CommSec admits to overcharging customers $4.3 million in fees


ASIC has commenced civil proceedings against CommSec and AUSIEX in the Federal Court.

CommSec overcharged brokerage fees to customers on 120,933 occasions totalling $4,352,194 between August 2010 and February 2020, ASIC alleges and CommSec has admitted.

CommSec and AUSIEX also allegedly failed to comply with their best execution policies and procedures, did not provide accurate confirmations to customers for certain market transactions, failed to comply with client money reconciliation requirements and failed to include the required intermediary identification in regulatory data submitted to relevant market operators.

asic takes commsec to court overcharging brokerage fees

The regulator alleges there were systemic compliance failures at the trading platform and that CommSec and AUSIEX breached the market integrity rules, Corporations Act and ASIC Act.

ASIC alleges the conduct spanned a significant period of time and involved failures across multiple systems and business areas. Commsec and AUSIEX submitted over 60 notifications to ASIC relating to the conduct.

Due to that significant period of time, ASIC said it is of the view that CommSec and AUSIEX did not have adequate systems and processes in place to ensure compliance.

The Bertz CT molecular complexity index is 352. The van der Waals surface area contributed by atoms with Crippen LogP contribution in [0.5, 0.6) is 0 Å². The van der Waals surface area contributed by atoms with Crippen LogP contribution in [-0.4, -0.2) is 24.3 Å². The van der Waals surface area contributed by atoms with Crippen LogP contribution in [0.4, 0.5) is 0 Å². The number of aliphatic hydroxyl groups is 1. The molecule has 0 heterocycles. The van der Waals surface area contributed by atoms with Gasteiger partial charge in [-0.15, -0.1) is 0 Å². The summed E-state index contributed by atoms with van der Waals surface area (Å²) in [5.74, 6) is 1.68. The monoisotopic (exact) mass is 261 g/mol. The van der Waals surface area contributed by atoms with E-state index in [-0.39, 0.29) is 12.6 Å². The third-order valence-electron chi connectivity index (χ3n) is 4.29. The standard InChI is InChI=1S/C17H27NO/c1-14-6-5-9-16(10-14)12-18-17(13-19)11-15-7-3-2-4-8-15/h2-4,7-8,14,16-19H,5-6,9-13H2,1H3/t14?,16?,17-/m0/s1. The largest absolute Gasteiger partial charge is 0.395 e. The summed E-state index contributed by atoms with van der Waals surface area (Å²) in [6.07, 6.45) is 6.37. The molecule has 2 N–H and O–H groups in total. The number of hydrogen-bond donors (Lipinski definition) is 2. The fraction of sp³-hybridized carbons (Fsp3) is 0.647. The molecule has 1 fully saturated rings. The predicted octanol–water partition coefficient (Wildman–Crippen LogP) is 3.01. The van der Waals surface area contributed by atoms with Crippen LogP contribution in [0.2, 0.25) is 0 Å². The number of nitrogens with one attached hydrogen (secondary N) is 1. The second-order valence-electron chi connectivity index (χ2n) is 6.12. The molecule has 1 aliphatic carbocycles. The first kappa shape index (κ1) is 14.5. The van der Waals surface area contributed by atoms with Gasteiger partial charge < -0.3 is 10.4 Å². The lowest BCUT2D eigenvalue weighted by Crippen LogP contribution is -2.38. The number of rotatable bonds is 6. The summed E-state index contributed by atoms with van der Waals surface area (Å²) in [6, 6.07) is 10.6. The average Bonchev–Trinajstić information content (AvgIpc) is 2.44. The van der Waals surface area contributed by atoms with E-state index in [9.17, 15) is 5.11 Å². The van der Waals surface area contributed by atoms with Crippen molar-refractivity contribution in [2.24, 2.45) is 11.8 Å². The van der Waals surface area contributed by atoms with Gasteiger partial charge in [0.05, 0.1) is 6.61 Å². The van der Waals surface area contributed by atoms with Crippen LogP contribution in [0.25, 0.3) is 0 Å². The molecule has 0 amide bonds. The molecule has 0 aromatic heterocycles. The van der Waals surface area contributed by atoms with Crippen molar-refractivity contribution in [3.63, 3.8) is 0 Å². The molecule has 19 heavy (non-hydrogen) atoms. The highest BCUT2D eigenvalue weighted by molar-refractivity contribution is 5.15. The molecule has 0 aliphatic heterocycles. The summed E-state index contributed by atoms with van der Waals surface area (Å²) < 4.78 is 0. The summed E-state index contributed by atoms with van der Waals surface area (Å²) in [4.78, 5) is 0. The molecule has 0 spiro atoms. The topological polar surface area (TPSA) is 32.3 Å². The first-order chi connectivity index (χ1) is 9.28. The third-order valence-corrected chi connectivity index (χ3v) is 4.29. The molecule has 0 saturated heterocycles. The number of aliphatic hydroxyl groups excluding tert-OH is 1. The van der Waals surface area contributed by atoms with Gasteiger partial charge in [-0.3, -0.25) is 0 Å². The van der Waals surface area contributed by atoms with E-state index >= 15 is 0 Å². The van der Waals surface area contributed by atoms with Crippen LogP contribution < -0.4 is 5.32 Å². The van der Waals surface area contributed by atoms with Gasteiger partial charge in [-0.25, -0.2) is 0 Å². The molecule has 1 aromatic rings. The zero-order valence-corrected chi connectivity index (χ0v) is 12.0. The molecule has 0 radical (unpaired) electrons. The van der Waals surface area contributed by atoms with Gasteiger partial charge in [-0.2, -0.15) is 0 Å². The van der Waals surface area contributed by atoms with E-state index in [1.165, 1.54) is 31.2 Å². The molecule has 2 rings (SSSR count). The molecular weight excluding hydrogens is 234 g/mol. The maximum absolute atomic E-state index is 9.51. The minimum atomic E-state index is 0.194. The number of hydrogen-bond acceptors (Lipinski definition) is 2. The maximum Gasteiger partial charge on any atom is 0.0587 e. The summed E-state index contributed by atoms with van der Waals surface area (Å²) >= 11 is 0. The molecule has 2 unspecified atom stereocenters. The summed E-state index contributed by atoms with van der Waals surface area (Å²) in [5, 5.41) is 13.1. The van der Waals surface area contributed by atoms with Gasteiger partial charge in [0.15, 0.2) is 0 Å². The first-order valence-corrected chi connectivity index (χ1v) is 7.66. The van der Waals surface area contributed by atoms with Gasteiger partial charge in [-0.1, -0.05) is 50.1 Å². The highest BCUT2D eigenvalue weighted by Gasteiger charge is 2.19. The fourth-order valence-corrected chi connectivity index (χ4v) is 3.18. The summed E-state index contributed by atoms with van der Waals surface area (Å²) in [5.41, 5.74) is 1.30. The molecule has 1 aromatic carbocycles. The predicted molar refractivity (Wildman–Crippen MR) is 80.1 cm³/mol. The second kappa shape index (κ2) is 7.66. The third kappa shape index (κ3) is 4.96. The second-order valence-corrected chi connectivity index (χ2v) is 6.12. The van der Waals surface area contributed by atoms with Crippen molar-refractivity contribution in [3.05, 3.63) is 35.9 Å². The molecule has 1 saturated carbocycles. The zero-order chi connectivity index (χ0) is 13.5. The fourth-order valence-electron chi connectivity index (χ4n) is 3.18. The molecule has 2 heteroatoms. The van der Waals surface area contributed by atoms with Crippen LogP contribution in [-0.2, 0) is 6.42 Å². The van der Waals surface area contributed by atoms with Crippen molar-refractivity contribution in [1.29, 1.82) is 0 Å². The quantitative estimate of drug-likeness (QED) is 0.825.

"CommSec and AUSIEX have co-operated with ASIC's investigation and entered into a Statement of Agreed Facts and Contraventions (SOAFAC)," ASIC said.

"ASIC alleges, and CommSec and AUSIEX have each admitted, a contravention of s912A(1)(a) of the Corporations Act in that they failed to do all things necessary to ensure that the financial services covered by their respective AFS licences were provided efficiently, honestly and fairly by reason of various failures in systems, processes and people as set out in the SOAFAC."

CommSec and AUSIEX have entered into a compliance agreement with the regulator. This will involve a review by an independent expert.

Among the issues raised on best execution policy disclosures, ASIC found and CommSec admitted that it failed to consider ASX Centrepoint as an execution centre for clients.

Usually, ASIC would pursue a matter like this through the Markets Disciplinary Panel but given the severity and duration of the breaches, ASIC is seeking a civil penalty.

CommSec has appeared before the Markets Disciplinary Panel seven times since 2012, receiving fines total more than $1 million.

Both CommSec and AUSIEX are fully owned by the Commonwealth Bank, though AUSIEX was acquired Nomura Research Institute in April 2020 with the transaction yet to be finalised.

This article first appeared on Financial Standard

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Elizabeth McArthur was a journalist at Financial Standard from March 2019 to April 2022. She has a bachelor's degree in journalism from UTS and a master's in creative writing from Melbourne University.
Island Trader
March 3, 2021 6.50pm

Lol .... what a shock....